made and making comments to the effect of

a. I do not appreciate people talking about me.

b. We have to protect our jobs. There are  administrators looking to get people out.

SPECIFICATION 3: Respondent was arrested  on November 2, 2011 and failed to report the arrest in a timely manner as required by Chancellor’s Regulation C-105.”

The DOE did not stop here. Usually at 3020a hearings, the charges are broken up into individual “specifications” of varying degrees of seriousness. But in the case of David Suker, the DOE came up with separate groupings of specifications, as if his transgressions were so heinous and frequent they defied a single list. However, the likelier scenario was the DOE looked at the charges above, decided they were not enough to warrant termination and invented more. With David languishing in the rubber room, the DOE dredged up their second set of specifications:

“SPECIFICATION 1: Respondent was excessively absent in that he was absent on the following dates:

a. September 15,2011 – Thursday

b. September 21 , 2011 – Wednesday

c. September 22,2011 – Thursday

d. September 23, 2011 – Friday

e. October 5,2011 – Wednesday

f. October 17,2011 – Monday

g. October 25,2011 – Tuesday

h. October 27,2011 – Thursday

I. October 31 , 2011 – Monday

j. November 3,2011 – Thursday

k. November 4,2011 – Friday

SPECIFICATION 2: On or about October 24, 201 1 Respondent, at Town Hall meetings held in the auditorium of the Bronx Regional High  School:

a. Acted in an unprofessional and disruptive manner by causing students to make excessive noise and be uncooperative

during a presentation provided by the  New York City Police Department.

b. Questioned publicly why the police were  in the building.

c. Publicly noted his dislike of the police.

d. Said that he had been arrested and beaten by the police.

e. Showed a scar on his head that he claimed came from being beaten by police.

f. Stated words to the effect that the school practices segregation.

g. Exchanged high-fives and raised fist gestures with students.

h. Brought his students to attend two periods of the Town Hall meetings instead of just the one as directed.

SPECIFICATION 3: Respondent was arrested on November 6, 2011 and failed to report the arrest in a timely manner as required by Chancellor’s Regulation C-I 05.

SPECIFICATION 4: On or about February 13, 2009, Respondent threw Student LG’s* GED test application into the garbage can and directed her to leave the room when she refused to participate in a game of Jeopardy. (*Students’ names to be provided prior to trial.)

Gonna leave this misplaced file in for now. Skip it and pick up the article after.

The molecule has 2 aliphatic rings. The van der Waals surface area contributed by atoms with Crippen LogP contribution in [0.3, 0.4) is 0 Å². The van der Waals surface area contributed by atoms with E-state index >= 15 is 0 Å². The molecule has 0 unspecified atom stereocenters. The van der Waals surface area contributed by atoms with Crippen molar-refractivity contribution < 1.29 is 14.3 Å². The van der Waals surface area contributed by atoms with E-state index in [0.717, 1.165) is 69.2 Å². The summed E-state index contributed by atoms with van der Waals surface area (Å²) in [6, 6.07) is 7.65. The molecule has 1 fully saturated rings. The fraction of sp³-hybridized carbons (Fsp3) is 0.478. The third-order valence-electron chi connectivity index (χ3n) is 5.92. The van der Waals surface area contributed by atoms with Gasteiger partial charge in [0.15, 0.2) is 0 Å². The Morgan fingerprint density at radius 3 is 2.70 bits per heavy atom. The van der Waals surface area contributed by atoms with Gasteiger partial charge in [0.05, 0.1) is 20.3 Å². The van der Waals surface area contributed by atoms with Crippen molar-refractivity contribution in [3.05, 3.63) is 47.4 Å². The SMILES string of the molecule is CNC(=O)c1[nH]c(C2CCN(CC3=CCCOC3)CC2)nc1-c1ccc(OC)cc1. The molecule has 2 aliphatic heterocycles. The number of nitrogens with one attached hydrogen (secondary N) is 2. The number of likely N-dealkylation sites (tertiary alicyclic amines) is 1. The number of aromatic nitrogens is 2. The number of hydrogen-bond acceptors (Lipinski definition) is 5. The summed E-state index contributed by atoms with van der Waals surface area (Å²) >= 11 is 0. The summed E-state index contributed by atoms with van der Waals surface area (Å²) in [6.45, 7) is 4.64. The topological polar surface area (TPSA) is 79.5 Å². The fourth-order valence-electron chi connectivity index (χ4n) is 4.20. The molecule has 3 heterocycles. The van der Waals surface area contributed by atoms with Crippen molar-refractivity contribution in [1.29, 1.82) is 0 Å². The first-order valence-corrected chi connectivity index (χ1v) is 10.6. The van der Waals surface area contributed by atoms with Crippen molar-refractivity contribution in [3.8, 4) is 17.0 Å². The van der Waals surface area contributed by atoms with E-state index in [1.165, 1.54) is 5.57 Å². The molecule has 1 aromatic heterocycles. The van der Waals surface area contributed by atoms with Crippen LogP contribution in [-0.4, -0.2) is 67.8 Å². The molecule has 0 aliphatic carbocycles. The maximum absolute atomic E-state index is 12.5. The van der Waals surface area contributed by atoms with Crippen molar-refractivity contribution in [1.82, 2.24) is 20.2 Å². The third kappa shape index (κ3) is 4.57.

SPECIFICATION 5: On or about February 15, 2009, Respondent refused to allow student LG to enter his classroom requiring her to work alone.

SPECIFICATION 6: On or about the dates below, Respondent directed Student EB* to work independently and did not permit her to remain in his class:

a. February 27, 2009

b. March 3,2009”

This grouping of specifications reads like a what’s what in the defiant career of David Suker. Everything for which the DOE had already harassed him were in there, from “excessive” absences to failing to report his arrests in a “timely manner”. Even the accusation regarding the two students for which he had already been rubber roomed resurfaced, a blatant case of double jeopardy. The cherry on top, however, was his supposed “disruption” of a “town hall” meeting. The meeting was actually an assembly in which the students of Bronx Regional listened to lectures from NYPD officers on the pitfalls of violence. This violence was the result of Bronx Regional’s segregation of Dominican and black students. The DOE alleged that, during the assembly, David Suker questioned why the police were in the building. He even displayed a scar he had received as a result of a beat down from a friendly NYPD officer. He then supposedly committed the most treacherous act of which a teacher can be accused: he exchanged “high fives” with his students. It is amazing how such vile behavior went unreported by the New York Post, complete with a picture of David Suker sporting devil horns.

Yet, these evil deeds still were not enough for the DOE. With David Suker languishing in the rubber room, they continued scrambling to find things that could get him out of the door once and for all. Even with a 3020a process incredibly skewed against the teacher, there still might not have been enough at this point to terminate him. Then in January, three months and 9 specifications into David Suker’s rubber room stint, the head of the Administrative Trials Unit (the group that brings charges against teachers), Theresa Europe, sent a letter to DOE investigators. The letter revealed that David Suker had a daughter who attended an exclusive public high school in Harlem. Apparently, the address that David listed was not where his daughter really lived. This was the basis for the final set of charges:

“SPECIFICATION 1: On or about 2001 to present, Respondent submitted false documents to the Department of Education which listed addresses where neither he nor his daughter, a student attending Columbia Secondary School for Math, Science & Engineering, lived.

SPECIFICATION 2: On or about December 1, 2006, Respondent submitted false documents to the Department of Education with the intent to